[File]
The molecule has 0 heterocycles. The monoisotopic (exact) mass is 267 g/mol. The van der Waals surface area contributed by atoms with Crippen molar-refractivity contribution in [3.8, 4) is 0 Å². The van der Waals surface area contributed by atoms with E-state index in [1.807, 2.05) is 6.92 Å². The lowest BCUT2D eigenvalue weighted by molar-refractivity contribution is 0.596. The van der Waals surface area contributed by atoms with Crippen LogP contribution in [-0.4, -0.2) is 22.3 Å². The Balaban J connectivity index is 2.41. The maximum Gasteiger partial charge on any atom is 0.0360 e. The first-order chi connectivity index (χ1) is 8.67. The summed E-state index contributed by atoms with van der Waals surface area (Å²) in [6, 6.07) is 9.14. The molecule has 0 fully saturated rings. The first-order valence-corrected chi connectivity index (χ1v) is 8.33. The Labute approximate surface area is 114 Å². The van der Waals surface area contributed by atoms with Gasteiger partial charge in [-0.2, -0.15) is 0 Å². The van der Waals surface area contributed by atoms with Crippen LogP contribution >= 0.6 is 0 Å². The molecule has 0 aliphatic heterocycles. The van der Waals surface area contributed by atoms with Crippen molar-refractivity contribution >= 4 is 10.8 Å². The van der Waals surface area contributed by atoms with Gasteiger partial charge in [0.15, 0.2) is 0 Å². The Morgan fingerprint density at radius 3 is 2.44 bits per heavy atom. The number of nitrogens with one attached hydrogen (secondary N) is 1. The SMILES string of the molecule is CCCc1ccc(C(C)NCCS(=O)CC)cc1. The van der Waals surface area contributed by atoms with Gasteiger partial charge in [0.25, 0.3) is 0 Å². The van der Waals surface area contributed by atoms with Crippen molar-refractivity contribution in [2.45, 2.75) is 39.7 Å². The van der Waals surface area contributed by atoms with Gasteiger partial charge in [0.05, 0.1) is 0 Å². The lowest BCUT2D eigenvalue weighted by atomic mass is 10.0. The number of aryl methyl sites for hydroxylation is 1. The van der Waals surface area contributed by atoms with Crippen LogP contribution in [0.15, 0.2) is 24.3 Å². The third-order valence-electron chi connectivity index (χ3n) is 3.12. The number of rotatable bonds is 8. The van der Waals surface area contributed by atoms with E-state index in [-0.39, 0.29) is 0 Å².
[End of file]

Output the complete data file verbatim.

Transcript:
The molecule has 0 heterocycles. The monoisotopic (exact) mass is 267 g/mol. The van der Waals surface area contributed by atoms with Crippen molar-refractivity contribution in [3.8, 4) is 0 Å². The van der Waals surface area contributed by atoms with E-state index in [1.807, 2.05) is 6.92 Å². The lowest BCUT2D eigenvalue weighted by molar-refractivity contribution is 0.596. The van der Waals surface area contributed by atoms with Crippen LogP contribution in [-0.4, -0.2) is 22.3 Å². The Balaban J connectivity index is 2.41. The maximum Gasteiger partial charge on any atom is 0.0360 e. The first-order chi connectivity index (χ1) is 8.67. The summed E-state index contributed by atoms with van der Waals surface area (Å²) in [6, 6.07) is 9.14. The molecule has 0 fully saturated rings. The first-order valence-corrected chi connectivity index (χ1v) is 8.33. The Labute approximate surface area is 114 Å². The van der Waals surface area contributed by atoms with Gasteiger partial charge in [-0.2, -0.15) is 0 Å². The van der Waals surface area contributed by atoms with Crippen LogP contribution >= 0.6 is 0 Å². The molecule has 0 aliphatic heterocycles. The van der Waals surface area contributed by atoms with Crippen molar-refractivity contribution >= 4 is 10.8 Å². The van der Waals surface area contributed by atoms with Gasteiger partial charge in [0.15, 0.2) is 0 Å². The Morgan fingerprint density at radius 3 is 2.44 bits per heavy atom. The number of nitrogens with one attached hydrogen (secondary N) is 1. The SMILES string of the molecule is CCCc1ccc(C(C)NCCS(=O)CC)cc1. The van der Waals surface area contributed by atoms with Gasteiger partial charge in [0.25, 0.3) is 0 Å². The van der Waals surface area contributed by atoms with Crippen molar-refractivity contribution in [2.45, 2.75) is 39.7 Å². The van der Waals surface area contributed by atoms with Gasteiger partial charge in [0.05, 0.1) is 0 Å². The lowest BCUT2D eigenvalue weighted by atomic mass is 10.0. The number of aryl methyl sites for hydroxylation is 1. The van der Waals surface area contributed by atoms with Crippen LogP contribution in [0.15, 0.2) is 24.3 Å². The third-order valence-electron chi connectivity index (χ3n) is 3.12. The number of rotatable bonds is 8. The van der Waals surface area contributed by atoms with E-state index in [-0.39, 0.29) is 0 Å².